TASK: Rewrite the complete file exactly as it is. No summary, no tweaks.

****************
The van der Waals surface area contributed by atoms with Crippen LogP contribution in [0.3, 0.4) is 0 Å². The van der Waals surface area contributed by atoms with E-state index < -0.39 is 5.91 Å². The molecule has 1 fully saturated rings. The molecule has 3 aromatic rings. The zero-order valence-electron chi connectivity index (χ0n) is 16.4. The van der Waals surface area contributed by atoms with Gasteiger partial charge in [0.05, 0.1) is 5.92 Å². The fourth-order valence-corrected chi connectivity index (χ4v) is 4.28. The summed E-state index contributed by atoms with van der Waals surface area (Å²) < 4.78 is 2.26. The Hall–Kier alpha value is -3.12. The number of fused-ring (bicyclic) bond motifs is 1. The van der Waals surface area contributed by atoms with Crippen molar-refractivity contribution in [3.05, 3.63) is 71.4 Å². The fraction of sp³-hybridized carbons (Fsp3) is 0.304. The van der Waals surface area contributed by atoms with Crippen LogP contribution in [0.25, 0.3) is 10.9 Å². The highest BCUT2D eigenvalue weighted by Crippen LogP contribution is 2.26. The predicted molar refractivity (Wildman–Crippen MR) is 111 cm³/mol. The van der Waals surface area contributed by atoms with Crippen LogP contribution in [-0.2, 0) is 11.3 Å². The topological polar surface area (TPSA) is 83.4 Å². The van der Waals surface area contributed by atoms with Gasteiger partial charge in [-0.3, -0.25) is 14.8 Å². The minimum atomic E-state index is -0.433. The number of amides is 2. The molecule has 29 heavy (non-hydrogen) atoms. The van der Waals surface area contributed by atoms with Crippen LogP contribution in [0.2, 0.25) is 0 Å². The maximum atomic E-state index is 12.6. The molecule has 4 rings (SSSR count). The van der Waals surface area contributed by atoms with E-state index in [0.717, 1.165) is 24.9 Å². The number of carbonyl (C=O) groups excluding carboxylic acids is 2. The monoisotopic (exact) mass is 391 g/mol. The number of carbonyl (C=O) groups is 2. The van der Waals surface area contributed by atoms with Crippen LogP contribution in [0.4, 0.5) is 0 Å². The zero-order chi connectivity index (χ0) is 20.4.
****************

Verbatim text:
The van der Waals surface area contributed by atoms with Crippen LogP contribution in [0.3, 0.4) is 0 Å². The van der Waals surface area contributed by atoms with E-state index < -0.39 is 5.91 Å². The molecule has 1 fully saturated rings. The molecule has 3 aromatic rings. The zero-order valence-electron chi connectivity index (χ0n) is 16.4. The van der Waals surface area contributed by atoms with Gasteiger partial charge in [0.05, 0.1) is 5.92 Å². The fourth-order valence-corrected chi connectivity index (χ4v) is 4.28. The summed E-state index contributed by atoms with van der Waals surface area (Å²) < 4.78 is 2.26. The Hall–Kier alpha value is -3.12. The number of fused-ring (bicyclic) bond motifs is 1. The van der Waals surface area contributed by atoms with Crippen molar-refractivity contribution in [3.05, 3.63) is 71.4 Å². The fraction of sp³-hybridized carbons (Fsp3) is 0.304. The van der Waals surface area contributed by atoms with Crippen LogP contribution in [0.25, 0.3) is 10.9 Å². The highest BCUT2D eigenvalue weighted by Crippen LogP contribution is 2.26. The predicted molar refractivity (Wildman–Crippen MR) is 111 cm³/mol. The van der Waals surface area contributed by atoms with Crippen LogP contribution in [-0.2, 0) is 11.3 Å². The topological polar surface area (TPSA) is 83.4 Å². The van der Waals surface area contributed by atoms with Gasteiger partial charge in [-0.3, -0.25) is 14.8 Å². The minimum atomic E-state index is -0.433. The number of amides is 2. The molecule has 29 heavy (non-hydrogen) atoms. The van der Waals surface area contributed by atoms with Crippen LogP contribution in [0.2, 0.25) is 0 Å². The maximum atomic E-state index is 12.6. The molecule has 4 rings (SSSR count). The van der Waals surface area contributed by atoms with E-state index in [0.717, 1.165) is 24.9 Å². The number of carbonyl (C=O) groups excluding carboxylic acids is 2. The monoisotopic (exact) mass is 391 g/mol. The number of carbonyl (C=O) groups is 2. The van der Waals surface area contributed by atoms with Crippen LogP contribution in [0.4, 0.5) is 0 Å². The zero-order chi connectivity index (χ0) is 20.4.